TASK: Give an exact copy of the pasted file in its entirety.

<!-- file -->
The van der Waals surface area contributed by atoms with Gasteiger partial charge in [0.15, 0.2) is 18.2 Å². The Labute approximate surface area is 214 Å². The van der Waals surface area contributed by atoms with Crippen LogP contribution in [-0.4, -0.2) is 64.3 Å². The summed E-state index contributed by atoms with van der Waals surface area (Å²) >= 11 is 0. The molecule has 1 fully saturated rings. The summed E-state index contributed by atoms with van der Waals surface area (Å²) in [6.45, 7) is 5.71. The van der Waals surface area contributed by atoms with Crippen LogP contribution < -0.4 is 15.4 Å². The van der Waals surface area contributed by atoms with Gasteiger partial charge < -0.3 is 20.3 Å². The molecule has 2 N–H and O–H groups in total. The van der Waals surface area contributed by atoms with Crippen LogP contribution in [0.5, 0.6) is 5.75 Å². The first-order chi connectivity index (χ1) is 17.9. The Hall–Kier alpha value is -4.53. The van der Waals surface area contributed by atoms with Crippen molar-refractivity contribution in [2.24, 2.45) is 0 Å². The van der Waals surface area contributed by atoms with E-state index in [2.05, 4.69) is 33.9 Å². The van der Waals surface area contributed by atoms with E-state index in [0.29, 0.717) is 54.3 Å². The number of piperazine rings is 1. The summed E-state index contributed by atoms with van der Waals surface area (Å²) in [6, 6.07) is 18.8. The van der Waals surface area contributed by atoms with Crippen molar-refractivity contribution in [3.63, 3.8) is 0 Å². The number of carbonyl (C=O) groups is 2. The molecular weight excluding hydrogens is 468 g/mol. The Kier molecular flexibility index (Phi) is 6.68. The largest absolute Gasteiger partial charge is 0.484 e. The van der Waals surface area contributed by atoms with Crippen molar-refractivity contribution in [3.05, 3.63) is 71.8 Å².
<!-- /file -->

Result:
The van der Waals surface area contributed by atoms with Gasteiger partial charge in [0.15, 0.2) is 18.2 Å². The Labute approximate surface area is 214 Å². The van der Waals surface area contributed by atoms with Crippen LogP contribution in [-0.4, -0.2) is 64.3 Å². The summed E-state index contributed by atoms with van der Waals surface area (Å²) >= 11 is 0. The molecule has 1 fully saturated rings. The summed E-state index contributed by atoms with van der Waals surface area (Å²) in [6.45, 7) is 5.71. The van der Waals surface area contributed by atoms with Crippen LogP contribution < -0.4 is 15.4 Å². The van der Waals surface area contributed by atoms with Gasteiger partial charge < -0.3 is 20.3 Å². The molecule has 2 N–H and O–H groups in total. The van der Waals surface area contributed by atoms with Crippen LogP contribution in [0.5, 0.6) is 5.75 Å². The first-order chi connectivity index (χ1) is 17.9. The Hall–Kier alpha value is -4.53. The van der Waals surface area contributed by atoms with Crippen molar-refractivity contribution in [2.24, 2.45) is 0 Å². The van der Waals surface area contributed by atoms with E-state index in [2.05, 4.69) is 33.9 Å². The van der Waals surface area contributed by atoms with E-state index in [0.29, 0.717) is 54.3 Å². The number of piperazine rings is 1. The summed E-state index contributed by atoms with van der Waals surface area (Å²) in [6, 6.07) is 18.8. The van der Waals surface area contributed by atoms with Crippen molar-refractivity contribution in [3.63, 3.8) is 0 Å². The number of carbonyl (C=O) groups is 2. The molecular weight excluding hydrogens is 468 g/mol. The Kier molecular flexibility index (Phi) is 6.68. The largest absolute Gasteiger partial charge is 0.484 e. The van der Waals surface area contributed by atoms with Crippen molar-refractivity contribution in [3.05, 3.63) is 71.8 Å².